Date of Graduation


Document Type


Degree Name

Master of Nonprofit Administration (MNA)


Nonprofit management (NPM) education is a relatively new and dynamic academic field with the first programs established in the early 1980s. These programs have developed and multiplied with very little research in the field providing guidance in designing curricula or focusing on what skills are needed to manage a nonprofit organization.

Because degrees in nonprofit management (NPM) are granted by a variety of different schools, this paper attempted to assess the variability in curricular design that might occur as a result of this variability. The hypothesis tested was that the school of origin for a NPM program determines the content of the curricula. It was hypothesized that a NPM program housed in a school of public administration would have more policy courses while an NPM program in a school of business would have more quantitative and management courses. Furthermore, free-standing, or interdisciplinary NPM programs would have a mix of policy, management, quantitative, and general nonprofit courses.

An internet-based search strategy was used to identify curricular content for existing programs. A panel of outside experts was surveyed to define course classification. Descriptive and inferential statistics were used to determine the factors influencing the content of the curricula in nonprofit management education programs. A cross-sectional analysis comparing the types of courses required to obtain a graduate degree was utilized to determine the effect of program affiliation with the different schools or academic disciplines in colleges or universities.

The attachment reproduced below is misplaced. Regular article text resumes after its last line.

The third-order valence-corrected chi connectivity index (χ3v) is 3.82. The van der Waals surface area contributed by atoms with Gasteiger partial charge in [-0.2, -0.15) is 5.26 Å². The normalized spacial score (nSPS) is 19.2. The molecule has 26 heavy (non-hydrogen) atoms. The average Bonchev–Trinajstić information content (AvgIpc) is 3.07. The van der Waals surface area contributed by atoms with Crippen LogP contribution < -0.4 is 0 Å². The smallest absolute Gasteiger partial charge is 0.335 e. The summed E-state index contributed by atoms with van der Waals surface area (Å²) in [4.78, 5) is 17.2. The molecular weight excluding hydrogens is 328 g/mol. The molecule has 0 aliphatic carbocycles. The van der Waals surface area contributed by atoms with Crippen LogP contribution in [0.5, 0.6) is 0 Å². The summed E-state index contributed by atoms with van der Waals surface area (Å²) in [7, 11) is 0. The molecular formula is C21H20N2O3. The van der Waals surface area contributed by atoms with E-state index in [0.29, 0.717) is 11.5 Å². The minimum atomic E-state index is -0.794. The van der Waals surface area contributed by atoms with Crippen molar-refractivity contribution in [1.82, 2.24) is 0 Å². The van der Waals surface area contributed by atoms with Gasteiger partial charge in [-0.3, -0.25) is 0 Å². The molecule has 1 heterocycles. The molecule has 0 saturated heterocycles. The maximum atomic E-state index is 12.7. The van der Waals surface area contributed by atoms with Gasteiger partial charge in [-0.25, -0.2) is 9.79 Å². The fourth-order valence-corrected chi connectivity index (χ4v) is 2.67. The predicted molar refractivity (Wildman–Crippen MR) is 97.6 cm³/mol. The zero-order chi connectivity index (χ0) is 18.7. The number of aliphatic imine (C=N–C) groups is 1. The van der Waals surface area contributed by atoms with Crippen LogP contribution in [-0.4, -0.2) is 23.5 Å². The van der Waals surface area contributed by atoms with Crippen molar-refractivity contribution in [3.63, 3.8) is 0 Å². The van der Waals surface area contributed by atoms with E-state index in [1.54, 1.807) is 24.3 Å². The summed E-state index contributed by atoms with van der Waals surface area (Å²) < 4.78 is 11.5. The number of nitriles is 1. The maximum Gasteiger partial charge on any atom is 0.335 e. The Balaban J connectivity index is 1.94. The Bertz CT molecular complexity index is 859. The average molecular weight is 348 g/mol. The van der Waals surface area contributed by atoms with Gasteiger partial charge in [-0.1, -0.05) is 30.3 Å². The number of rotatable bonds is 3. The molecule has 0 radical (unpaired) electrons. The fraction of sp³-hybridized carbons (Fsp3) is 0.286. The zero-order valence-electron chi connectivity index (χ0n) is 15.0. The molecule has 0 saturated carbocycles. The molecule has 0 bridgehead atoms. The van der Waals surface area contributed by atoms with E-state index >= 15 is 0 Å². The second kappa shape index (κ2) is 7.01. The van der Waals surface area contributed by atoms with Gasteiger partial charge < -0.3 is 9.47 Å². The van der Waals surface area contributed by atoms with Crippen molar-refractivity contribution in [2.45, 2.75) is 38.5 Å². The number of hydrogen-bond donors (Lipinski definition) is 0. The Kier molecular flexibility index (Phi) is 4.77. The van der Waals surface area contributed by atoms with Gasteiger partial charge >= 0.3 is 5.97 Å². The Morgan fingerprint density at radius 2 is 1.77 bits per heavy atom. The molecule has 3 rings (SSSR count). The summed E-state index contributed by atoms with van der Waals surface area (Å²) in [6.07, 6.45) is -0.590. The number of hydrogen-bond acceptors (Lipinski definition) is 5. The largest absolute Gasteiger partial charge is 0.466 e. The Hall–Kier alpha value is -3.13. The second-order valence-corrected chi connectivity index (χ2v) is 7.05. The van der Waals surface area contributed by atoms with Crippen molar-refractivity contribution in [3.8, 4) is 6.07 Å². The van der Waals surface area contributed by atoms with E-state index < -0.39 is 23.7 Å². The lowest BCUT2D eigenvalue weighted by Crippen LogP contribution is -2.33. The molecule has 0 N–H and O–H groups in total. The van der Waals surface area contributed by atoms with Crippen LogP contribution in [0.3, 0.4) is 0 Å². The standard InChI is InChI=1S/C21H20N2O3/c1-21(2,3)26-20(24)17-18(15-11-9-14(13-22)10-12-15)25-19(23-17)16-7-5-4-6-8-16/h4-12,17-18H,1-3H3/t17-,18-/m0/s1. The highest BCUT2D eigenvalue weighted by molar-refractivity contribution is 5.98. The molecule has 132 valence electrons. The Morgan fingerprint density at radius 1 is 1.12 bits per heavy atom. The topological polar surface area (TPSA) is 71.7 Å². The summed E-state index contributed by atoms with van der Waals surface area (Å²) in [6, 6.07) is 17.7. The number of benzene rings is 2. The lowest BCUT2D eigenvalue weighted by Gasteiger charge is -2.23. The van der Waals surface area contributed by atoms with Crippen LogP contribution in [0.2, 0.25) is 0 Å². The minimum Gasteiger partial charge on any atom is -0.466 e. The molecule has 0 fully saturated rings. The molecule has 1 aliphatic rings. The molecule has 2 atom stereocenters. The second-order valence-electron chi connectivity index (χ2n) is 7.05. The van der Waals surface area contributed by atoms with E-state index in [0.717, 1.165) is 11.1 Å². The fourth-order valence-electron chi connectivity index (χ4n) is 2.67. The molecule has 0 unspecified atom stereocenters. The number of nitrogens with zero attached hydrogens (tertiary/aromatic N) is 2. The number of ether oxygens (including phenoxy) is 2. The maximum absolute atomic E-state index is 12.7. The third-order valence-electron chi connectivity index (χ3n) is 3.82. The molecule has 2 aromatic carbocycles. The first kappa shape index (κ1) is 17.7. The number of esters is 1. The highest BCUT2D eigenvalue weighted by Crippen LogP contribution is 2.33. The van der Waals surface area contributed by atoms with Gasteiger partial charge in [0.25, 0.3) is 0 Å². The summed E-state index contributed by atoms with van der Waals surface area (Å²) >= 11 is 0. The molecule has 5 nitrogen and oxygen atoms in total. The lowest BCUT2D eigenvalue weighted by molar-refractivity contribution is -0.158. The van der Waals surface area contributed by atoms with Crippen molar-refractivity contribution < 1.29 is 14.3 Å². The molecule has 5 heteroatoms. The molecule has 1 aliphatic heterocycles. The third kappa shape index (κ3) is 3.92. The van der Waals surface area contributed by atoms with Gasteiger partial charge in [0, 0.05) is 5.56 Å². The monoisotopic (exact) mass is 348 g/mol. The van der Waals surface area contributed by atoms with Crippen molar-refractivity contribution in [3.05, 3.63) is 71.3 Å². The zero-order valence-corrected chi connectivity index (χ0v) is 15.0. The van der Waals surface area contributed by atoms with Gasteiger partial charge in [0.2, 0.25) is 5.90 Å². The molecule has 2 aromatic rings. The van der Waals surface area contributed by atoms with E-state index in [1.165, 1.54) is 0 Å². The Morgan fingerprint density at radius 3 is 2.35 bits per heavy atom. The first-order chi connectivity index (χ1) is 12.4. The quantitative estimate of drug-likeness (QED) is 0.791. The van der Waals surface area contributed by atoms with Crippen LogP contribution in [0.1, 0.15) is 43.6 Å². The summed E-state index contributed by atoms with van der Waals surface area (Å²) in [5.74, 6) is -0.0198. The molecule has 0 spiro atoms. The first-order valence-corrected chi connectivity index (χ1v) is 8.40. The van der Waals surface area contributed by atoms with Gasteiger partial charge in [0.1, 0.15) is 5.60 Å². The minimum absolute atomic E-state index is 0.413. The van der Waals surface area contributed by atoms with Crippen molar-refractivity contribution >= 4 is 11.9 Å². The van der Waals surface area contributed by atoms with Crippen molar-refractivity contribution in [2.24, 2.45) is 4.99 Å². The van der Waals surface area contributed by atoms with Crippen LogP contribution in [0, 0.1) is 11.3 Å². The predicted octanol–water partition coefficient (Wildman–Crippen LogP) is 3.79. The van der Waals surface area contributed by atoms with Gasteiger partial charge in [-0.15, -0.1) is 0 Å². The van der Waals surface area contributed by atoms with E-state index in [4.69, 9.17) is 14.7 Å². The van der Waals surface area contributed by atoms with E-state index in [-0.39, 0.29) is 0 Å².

This study found 74 graduate-level programs offering a degree or a concentration in nonprofit administration. In those programs, neither a standard curriculum nor a standard title for the degree was found. In other words, there appears to be no standard approach to the NPM curriculum. This study also found that an NPM program's school or departmental affiliation within an educational institution affects the curricular content of that program. The difference in curricular content of management courses between schools or departments of business and interdisciplinary/miscellaneous schools or departments approaches statistical significance at the p= .05 level. However, NPM programs in schools or departments of business do not have more quantitative courses, as was hypothesized.

It was also hypothesized that NPM programs in multidisciplinary schools or departments have a balance of course types. This study found that the range of the percentage of courses was narrower in multidisciplinary schools or departments than all school types except for public affairs, although the differences are not statistically significant.